Brown was confirmed.
Brown Compared Liberalism To Slavery. According to the New York Times, “Janice Rogers Brown, the African-American daughter of Alabama sharecroppers who was confirmed Wednesday to the federal appeals court here, often invokes slavery in describing what she sees as the perils of liberalism. ‘In the heyday of liberal democracy, all roads lead to slavery,’ she has warned in speeches. Society and the courts have turned away from the founders’ emphasis on personal responsibility, she has argued, toward a culture of government regulation and dependency that threatens fundamental freedoms. ‘We no longer find slavery abhorrent,’ she told the conservative Federalist Society a few years ago. ‘We embrace it.’ She explained in another speech, ‘If we can invoke no ultimate limits on the power of government, a democracy is inevitably transformed into a kleptocracy – a license to steal, a warrant for oppression.’” [New York Times, 6/9/05]
Brown Has Argued That Judges Should Look To Higher Authority Than The Law In Decisions. According to the New York Times, “She has often said that she has been guided through the challenges of her life and work by her deep Christian faith, and she has often argued that judges should look to higher authorities than precedent or manmade laws in making decisions.” [New York Times, 6/9/05]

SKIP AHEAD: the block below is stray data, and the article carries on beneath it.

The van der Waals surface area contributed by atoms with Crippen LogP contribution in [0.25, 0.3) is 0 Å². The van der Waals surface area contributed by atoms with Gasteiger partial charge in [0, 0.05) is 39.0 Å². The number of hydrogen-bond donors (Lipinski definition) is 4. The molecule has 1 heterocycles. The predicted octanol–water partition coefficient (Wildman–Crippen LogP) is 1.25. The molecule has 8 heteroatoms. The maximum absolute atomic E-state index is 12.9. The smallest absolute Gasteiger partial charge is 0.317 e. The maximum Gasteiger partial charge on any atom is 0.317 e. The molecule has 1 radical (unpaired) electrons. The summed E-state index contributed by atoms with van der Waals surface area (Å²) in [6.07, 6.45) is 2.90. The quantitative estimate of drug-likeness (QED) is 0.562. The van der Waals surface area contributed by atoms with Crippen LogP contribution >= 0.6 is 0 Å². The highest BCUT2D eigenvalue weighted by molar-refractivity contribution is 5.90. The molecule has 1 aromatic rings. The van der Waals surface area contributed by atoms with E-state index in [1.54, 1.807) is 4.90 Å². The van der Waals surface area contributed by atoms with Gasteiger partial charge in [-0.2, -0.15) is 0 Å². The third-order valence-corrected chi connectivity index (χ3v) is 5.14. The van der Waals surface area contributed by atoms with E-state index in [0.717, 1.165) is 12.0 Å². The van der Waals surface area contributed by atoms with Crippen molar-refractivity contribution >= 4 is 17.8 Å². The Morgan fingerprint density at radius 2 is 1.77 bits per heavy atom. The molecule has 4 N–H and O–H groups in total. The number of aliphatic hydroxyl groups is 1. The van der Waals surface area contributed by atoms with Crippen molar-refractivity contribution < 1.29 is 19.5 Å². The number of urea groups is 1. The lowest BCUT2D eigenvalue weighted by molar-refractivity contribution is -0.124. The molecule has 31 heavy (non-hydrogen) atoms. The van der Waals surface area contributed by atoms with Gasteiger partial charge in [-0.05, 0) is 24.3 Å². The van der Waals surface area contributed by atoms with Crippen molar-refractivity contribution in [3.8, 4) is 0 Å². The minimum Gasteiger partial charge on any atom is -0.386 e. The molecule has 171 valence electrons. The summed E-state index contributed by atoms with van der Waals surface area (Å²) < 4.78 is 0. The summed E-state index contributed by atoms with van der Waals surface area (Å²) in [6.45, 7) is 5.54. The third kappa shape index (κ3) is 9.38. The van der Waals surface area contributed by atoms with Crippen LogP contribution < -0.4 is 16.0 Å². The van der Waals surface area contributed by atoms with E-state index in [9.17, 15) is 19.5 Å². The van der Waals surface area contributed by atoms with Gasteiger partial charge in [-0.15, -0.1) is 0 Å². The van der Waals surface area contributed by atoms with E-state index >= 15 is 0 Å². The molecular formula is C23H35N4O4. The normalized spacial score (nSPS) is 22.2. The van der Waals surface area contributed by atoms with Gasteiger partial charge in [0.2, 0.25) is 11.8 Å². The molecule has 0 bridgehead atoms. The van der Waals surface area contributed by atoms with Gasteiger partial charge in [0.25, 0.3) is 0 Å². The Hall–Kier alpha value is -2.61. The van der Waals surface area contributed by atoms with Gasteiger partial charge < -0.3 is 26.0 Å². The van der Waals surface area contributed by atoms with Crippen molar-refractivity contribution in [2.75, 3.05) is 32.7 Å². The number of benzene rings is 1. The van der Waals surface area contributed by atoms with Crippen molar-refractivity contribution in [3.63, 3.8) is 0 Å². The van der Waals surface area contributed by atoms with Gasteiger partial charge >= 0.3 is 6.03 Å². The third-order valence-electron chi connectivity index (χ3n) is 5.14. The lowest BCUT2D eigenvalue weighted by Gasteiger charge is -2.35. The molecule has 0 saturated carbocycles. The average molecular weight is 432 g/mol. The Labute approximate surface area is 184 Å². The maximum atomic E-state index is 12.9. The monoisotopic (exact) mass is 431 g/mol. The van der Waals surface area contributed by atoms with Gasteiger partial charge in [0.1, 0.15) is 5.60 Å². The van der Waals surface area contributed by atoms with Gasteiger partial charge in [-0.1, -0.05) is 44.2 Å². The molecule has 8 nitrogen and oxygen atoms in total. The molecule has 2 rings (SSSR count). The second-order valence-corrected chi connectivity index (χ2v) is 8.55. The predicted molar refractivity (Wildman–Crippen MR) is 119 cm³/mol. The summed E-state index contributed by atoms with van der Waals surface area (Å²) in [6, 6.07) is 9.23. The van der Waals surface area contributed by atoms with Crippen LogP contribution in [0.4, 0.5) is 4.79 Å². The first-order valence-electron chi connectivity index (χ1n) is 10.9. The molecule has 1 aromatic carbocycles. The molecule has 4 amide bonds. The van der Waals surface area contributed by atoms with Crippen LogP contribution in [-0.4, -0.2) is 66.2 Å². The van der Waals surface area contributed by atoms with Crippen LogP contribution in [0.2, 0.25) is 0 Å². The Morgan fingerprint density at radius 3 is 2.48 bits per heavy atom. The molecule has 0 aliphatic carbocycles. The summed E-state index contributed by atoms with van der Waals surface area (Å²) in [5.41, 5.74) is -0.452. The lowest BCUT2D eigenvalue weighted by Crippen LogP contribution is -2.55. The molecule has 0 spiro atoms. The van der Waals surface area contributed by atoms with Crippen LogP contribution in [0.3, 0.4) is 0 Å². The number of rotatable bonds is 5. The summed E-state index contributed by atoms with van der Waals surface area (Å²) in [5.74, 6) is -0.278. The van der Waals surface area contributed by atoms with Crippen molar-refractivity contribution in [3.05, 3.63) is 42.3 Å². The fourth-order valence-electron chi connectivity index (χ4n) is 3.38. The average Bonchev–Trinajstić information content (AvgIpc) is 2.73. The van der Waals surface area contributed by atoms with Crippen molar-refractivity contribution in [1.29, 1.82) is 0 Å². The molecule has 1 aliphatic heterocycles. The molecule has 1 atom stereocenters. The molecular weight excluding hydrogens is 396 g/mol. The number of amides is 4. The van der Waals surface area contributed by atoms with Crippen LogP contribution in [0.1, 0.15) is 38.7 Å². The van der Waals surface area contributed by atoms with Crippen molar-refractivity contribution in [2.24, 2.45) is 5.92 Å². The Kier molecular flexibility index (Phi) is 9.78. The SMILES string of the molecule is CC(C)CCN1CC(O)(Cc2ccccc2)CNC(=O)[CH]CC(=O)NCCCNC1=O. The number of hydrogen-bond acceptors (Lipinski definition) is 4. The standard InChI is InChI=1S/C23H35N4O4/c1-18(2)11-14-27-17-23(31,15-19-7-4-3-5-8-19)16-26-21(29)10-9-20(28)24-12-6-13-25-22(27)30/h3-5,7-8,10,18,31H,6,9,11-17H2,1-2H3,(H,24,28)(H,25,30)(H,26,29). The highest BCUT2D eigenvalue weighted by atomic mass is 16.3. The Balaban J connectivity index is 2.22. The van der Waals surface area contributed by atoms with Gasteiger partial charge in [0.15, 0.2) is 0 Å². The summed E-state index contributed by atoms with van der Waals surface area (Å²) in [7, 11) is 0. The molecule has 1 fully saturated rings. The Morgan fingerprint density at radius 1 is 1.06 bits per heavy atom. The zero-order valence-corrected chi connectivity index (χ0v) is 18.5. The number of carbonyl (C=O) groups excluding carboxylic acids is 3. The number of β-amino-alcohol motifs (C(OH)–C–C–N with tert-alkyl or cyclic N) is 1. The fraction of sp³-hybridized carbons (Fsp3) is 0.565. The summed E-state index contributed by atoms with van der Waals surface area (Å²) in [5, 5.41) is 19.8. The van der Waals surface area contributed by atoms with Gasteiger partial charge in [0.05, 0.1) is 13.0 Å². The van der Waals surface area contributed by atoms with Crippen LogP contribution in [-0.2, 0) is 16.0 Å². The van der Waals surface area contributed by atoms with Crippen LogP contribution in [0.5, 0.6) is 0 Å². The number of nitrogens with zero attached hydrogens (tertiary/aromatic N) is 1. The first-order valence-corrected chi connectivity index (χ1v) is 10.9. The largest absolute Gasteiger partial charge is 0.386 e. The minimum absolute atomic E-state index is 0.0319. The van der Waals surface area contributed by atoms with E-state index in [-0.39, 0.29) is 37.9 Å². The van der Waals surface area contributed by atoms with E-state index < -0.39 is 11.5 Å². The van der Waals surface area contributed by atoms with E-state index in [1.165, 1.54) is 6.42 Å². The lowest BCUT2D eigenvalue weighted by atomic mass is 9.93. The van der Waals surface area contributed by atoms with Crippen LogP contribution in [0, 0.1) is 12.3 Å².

Brown: New Deal Was “The Triumph Of Our Socialist Revolution.” According to the New York Times, “This week, some Senate Democrats have even singled her out as the most objectionable of President Bush’s more than 200 judicial nominees, citing her criticism of affirmative action and abortion rights but most of all her sweeping denunciations of New Deal legal precedents that enabled many federal regulations and social programs – developments she has called ‘the triumph of our socialist revolution.’” [New York Times, 6/9/05]
Brown Is A Conservative Opponent Of Affirmative Action. According to USA Today, “[T]he prominent U.S. Court of Appeals for the District of Columbia Circuit, regarded as a steppingstone to the Supreme Court. Janice Rogers Brown, 58; Brett Kavanaugh, 43; Thomas Griffith, 53; and, before he was elevated, Roberts. Perhaps the most controversial was Brown, who as a judge on the California Supreme Court earned a reputation as a bold advocate of property rights and an opponent of affirmative action.” [USA Today, 3/14/08]